I don’t have any recollection of any unsavory activity between myself and my grandfather – most likely because he died suddenly, in a car accident, when I was only six. It would be decades before we would all find out that he was a paedophile, and that he had very seriously abused my older sister until she was about fourteen.
I grew up in a typical suburban home in New Jersey. My father had a good union job and my mom stayed home and took care of us and the house. I was born the third child, and second girl in a large Irish Catholic family. It’s a spot where you are usually relegated to complete obscurity but I was a very pretty little girl, and my grandfather was more than happy to assume complete responsibility for me, from the time I could walk. It was a great relief to my harried, alcoholic mother.
My sister’s abuse stopped around the time I turned two. Her story makes my story look like a walk in the park. After my grandfather died, my older brother started to molest me. He had in turn been molested by the priests at his school, and he was taking the lessons he had learned there and applying them to me. I became a sex toy for an adolescent boy as soon as my grandfather was gone. When you grow up with this sort of thing, it is easy to see how it just becomes “normal”. I was literally groomed to be a compliant sex object.
I started running away from home by the time I was eleven, trying to get away from what was becoming more and more serious abuse. Of course out in the world I only found more abusers. I was pimped out by a boyfriend at the age of 13. That same boyfriend drugged me and allowed me to be gang raped. I was THAT girl, through no fault of my own.
I lost myself in drugs and eventually became a heroin addict. From the kettle to the frying pan I went throughout my teen years. I did get clean and sober just before my 18th birthday and met a “nice” man in a twelve step program. He treated me pretty good, he only beat me a couple of times, we were married when I was twenty – but as it turned out I was just a front for his homosexuality. The abuse did not stop, it only changed.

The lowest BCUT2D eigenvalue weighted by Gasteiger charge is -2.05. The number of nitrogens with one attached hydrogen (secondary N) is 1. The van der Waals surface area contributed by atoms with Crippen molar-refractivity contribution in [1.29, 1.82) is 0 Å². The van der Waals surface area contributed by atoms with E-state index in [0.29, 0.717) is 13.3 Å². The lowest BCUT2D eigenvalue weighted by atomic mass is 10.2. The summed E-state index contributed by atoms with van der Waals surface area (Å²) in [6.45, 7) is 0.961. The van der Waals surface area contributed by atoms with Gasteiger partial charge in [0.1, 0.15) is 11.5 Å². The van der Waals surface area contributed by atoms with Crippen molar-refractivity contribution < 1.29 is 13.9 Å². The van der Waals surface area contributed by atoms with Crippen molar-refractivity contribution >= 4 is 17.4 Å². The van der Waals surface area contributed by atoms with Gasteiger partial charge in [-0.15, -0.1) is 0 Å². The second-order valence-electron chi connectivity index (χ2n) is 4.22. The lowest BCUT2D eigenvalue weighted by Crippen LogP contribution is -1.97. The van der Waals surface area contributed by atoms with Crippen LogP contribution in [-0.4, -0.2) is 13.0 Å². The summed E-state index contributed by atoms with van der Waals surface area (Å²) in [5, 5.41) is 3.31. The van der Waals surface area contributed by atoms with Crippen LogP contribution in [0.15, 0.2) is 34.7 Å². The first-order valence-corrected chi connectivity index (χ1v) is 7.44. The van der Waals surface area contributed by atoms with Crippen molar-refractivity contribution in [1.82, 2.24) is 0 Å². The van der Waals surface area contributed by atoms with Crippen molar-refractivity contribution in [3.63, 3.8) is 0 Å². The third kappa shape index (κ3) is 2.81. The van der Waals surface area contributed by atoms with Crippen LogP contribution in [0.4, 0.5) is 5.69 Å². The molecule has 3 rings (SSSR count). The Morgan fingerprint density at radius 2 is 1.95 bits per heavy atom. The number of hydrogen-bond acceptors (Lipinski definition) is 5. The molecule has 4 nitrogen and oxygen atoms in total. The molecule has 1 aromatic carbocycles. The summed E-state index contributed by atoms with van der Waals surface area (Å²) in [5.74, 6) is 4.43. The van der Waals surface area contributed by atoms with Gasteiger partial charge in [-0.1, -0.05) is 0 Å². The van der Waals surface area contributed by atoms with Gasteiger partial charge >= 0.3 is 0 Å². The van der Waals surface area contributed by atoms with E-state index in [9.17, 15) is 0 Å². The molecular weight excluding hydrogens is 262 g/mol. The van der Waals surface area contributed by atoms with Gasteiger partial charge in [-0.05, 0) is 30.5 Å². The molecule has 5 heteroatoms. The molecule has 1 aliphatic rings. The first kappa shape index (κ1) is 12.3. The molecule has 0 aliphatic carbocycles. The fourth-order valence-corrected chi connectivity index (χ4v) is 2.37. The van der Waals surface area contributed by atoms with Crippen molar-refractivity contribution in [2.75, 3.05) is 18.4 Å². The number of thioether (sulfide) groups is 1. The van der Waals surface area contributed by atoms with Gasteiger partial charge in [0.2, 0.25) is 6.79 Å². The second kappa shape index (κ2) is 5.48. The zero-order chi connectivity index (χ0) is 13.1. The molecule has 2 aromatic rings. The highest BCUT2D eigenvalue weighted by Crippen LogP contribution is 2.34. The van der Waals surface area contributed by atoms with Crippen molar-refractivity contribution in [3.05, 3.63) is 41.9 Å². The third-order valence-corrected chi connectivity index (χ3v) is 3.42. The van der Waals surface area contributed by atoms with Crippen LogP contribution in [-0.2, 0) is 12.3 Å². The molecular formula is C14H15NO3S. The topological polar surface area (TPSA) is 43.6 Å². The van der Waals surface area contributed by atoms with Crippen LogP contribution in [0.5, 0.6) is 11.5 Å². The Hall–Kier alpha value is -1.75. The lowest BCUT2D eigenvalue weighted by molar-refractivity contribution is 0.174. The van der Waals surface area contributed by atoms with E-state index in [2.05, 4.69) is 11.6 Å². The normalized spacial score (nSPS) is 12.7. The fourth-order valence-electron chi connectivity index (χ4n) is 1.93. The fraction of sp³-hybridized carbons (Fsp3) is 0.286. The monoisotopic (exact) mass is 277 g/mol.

My second marriage – which I am still in – has also been riddled with emotional and verbal abuse. It has only been in the last 5 years that I have started to put all these things together and say to myself and the world – hey, wait a minute, I don’t deserve this treatment.
I am just starting to see the depth of damage that has been done to me and my sister(s). I have carried the shame of these things my entire life and still am afraid of the judgement I might incur if I tell this story.
But two years ago, I heard somebody at a V-day rally tell their story.
I realized that we who have been the object of such abuse need not feel ashamed nor should we be silent. And I know this kind of abuse is still going on. It must stop in order for us females to take our rightful place as equal heirs of this planet, the saving of which is imperative.
Only light can cast out the darkness. Only love can heal this pain. There are one billion women who have been beaten or raped in this world. I am proud, every February 14th, to be one of them, rising up for justice.
This article is appearing under a pseudonym and some of the identifying details have been altered.